In a recent advisory opinion, the Office of Inspector General (“OIG”) of the U.S. Department of Health and Human Services (“HHS”) concluded that an investment by a health system, a management company, and surgeons in an ambulatory surgery center (“ASC”) did not create a substantial risk of fraud and abuse under the federal Anti-Kickback Statute (“AKS”) despite not meeting each of the criteria for protection in the AKS safe harbor for ASCs.
In Advisory Opinion No. 21-02, the OIG stated it would not impose sanctions on the proposed arrangement, which contemplated an ASC jointly owned by a health system (owning 46 percent), a management company (owning 8 percent), and five orthopedic surgeons and three neurosurgeons employed by the health system (with ownership ranging from 4 percent to 8 percent). The management company would provide certain management services to the ASC but also certified it would not i) directly or indirectly make or influence referrals to the ASC or its physician owners, and ii) none of the physician owners of the ASC had, or would in the future have, ownership in the management company. The requestors acknowledged the neurosurgeons would not satisfy the ASC safe harbor requirement that one-third of his or her medical practice income for the previous fiscal year or previous 12-month period from the performance of ASC-Qualified Procedures, but did state the neurosurgeons would use the ASC as a ‘regular’ part of their respective practices.
The AKS prohibits paying, soliciting or receiving remuneration to induce or reward referrals for items or services reimbursed under federal health care programs. Remuneration under the AKS includes returns on investment and there is heightened concern when investors are in a position to make or influence referrals to the entity that he or she has invested in. HHS has promulgated safe harbor regulations that, if met, protect persons from sanctions under the AKS. However, safe harbor protection is afforded only to those arrangements that precisely satisfy all of the conditions set forth in the safe harbor.
With respect to the proposed arrangement described in Advisory Opinion 21-02, although the physician investors and health system would be in a position to influence referrals to the ASC, the OIG found the risk of fraud and abuse was mitigated by the following facts:
- The arrangement included safeguards to reduce the health system’s ability to make or influence referrals to the ASC by the physician owners. In particular, the physicians employed or contracted by the health system would be paid fair market value and would not receive compensation related, directly or indirectly, to the volume or value of referrals made to the ASC or the physician owners. The health system agreed it would not engage in any actions that would require or encourage referrals, nor would it track referrals to the ASC or the physician owners.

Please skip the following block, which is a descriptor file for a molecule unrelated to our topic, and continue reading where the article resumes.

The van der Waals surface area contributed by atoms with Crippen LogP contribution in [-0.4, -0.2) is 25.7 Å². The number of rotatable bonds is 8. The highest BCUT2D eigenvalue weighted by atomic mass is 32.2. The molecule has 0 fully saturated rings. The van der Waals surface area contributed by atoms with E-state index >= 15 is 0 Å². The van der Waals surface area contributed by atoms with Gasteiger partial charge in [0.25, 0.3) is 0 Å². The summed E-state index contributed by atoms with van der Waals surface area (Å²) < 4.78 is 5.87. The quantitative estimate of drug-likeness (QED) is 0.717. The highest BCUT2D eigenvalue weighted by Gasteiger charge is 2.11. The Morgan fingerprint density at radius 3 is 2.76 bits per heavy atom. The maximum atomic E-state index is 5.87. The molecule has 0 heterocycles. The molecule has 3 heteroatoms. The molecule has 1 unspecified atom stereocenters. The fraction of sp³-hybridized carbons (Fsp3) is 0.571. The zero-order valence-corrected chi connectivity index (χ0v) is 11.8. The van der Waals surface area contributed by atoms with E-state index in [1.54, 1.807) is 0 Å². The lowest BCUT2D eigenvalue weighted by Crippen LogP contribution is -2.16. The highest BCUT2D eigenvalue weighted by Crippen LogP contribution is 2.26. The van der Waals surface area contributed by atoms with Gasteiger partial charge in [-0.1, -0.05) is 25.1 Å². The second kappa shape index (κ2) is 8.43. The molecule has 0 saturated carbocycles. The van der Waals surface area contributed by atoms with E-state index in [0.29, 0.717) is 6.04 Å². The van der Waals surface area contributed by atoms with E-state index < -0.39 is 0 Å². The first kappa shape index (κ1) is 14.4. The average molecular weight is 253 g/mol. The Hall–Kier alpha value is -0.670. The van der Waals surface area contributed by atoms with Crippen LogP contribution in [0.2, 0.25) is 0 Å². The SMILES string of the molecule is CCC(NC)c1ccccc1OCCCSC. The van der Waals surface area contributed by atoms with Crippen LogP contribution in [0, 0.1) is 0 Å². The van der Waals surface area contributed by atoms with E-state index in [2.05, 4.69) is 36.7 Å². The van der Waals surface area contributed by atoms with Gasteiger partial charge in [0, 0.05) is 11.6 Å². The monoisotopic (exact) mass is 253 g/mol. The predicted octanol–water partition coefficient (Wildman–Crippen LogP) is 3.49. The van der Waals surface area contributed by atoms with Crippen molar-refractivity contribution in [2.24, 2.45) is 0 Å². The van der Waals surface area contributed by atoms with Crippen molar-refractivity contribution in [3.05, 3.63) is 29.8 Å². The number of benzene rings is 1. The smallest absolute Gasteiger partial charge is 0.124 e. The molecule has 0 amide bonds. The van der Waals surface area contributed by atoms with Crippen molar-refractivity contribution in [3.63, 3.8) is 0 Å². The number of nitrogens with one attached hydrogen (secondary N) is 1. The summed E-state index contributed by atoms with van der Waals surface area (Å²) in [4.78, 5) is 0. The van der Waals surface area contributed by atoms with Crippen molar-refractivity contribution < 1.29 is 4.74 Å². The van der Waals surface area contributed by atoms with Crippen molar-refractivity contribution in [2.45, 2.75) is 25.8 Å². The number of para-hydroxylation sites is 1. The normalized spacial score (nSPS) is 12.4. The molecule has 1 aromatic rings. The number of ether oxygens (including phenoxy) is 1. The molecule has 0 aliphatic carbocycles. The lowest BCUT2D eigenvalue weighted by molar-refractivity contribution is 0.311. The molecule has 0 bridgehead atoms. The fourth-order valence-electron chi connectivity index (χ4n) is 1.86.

- All investors would invest directly (not via a pass-through entity) in the ASC. Neither the ASC nor any investor would loan funds to, or guarantee a loan for, any investor to obtain ownership in the ASC. In addition, capital contributions and profit distributions would be made in proportion to an investor’s ownership in the ASC.
- Ownership in the ASC was not offered (and would not be offered in the future) to any investor based on the volume or value of referrals made by or expected to be made by an investor or potential investor. In addition, investors would notify patients that are referred to the ASC about the investor’s investment interest in the ASC.
- Other arrangements between the parties, such as leasing of space and equipment from the health system to the ASC and the provision of administrative services to the ASC, would comply with the applicable AKS safe harbors.
- The ASC and its investors agreed to treat all patients, including federal health care program beneficiaries, in a nondiscriminatory manner. In addition, the investors certified that all procedures performed at the ASC would be properly billed and the health system would not include any costs associated with the ASC on its cost report or claims for payment from federal health care programs, unless required to do so.
Based on the information provided, the OIG concluded the proposed arrangement presented a sufficiently low risk, particularly considering the safeguards in place to prevent fraud and abuse.
While the advisory opinion is only ‘binding’ on the requested parties, Advisory Opinion 21-02 provides additional guidance for health systems, surgeons and management companies who are involved in or would like to develop a new ASC.